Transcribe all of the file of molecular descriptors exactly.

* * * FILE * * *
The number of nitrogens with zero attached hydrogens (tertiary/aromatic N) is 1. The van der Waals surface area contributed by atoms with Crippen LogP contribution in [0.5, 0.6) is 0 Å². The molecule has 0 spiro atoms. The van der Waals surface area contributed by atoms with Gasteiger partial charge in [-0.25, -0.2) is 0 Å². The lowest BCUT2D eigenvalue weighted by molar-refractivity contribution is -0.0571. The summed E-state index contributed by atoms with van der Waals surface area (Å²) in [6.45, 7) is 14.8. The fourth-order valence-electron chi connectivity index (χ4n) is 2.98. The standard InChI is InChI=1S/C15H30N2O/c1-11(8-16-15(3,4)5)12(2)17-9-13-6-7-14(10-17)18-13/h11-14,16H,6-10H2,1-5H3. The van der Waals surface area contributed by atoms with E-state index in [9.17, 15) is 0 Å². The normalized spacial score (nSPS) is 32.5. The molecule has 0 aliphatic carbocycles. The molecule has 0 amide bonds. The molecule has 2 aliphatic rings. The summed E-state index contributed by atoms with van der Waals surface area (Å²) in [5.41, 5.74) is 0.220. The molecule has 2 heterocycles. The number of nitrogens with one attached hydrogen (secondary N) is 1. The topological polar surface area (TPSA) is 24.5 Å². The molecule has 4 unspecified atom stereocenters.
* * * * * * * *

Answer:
The number of nitrogens with zero attached hydrogens (tertiary/aromatic N) is 1. The van der Waals surface area contributed by atoms with Crippen LogP contribution in [0.5, 0.6) is 0 Å². The molecule has 0 spiro atoms. The van der Waals surface area contributed by atoms with Gasteiger partial charge in [-0.25, -0.2) is 0 Å². The lowest BCUT2D eigenvalue weighted by molar-refractivity contribution is -0.0571. The summed E-state index contributed by atoms with van der Waals surface area (Å²) in [6.45, 7) is 14.8. The fourth-order valence-electron chi connectivity index (χ4n) is 2.98. The standard InChI is InChI=1S/C15H30N2O/c1-11(8-16-15(3,4)5)12(2)17-9-13-6-7-14(10-17)18-13/h11-14,16H,6-10H2,1-5H3. The van der Waals surface area contributed by atoms with E-state index in [9.17, 15) is 0 Å². The normalized spacial score (nSPS) is 32.5. The molecule has 0 aliphatic carbocycles. The molecule has 0 amide bonds. The molecule has 2 aliphatic rings. The summed E-state index contributed by atoms with van der Waals surface area (Å²) in [5.41, 5.74) is 0.220. The molecule has 2 heterocycles. The number of nitrogens with one attached hydrogen (secondary N) is 1. The topological polar surface area (TPSA) is 24.5 Å². The molecule has 4 unspecified atom stereocenters.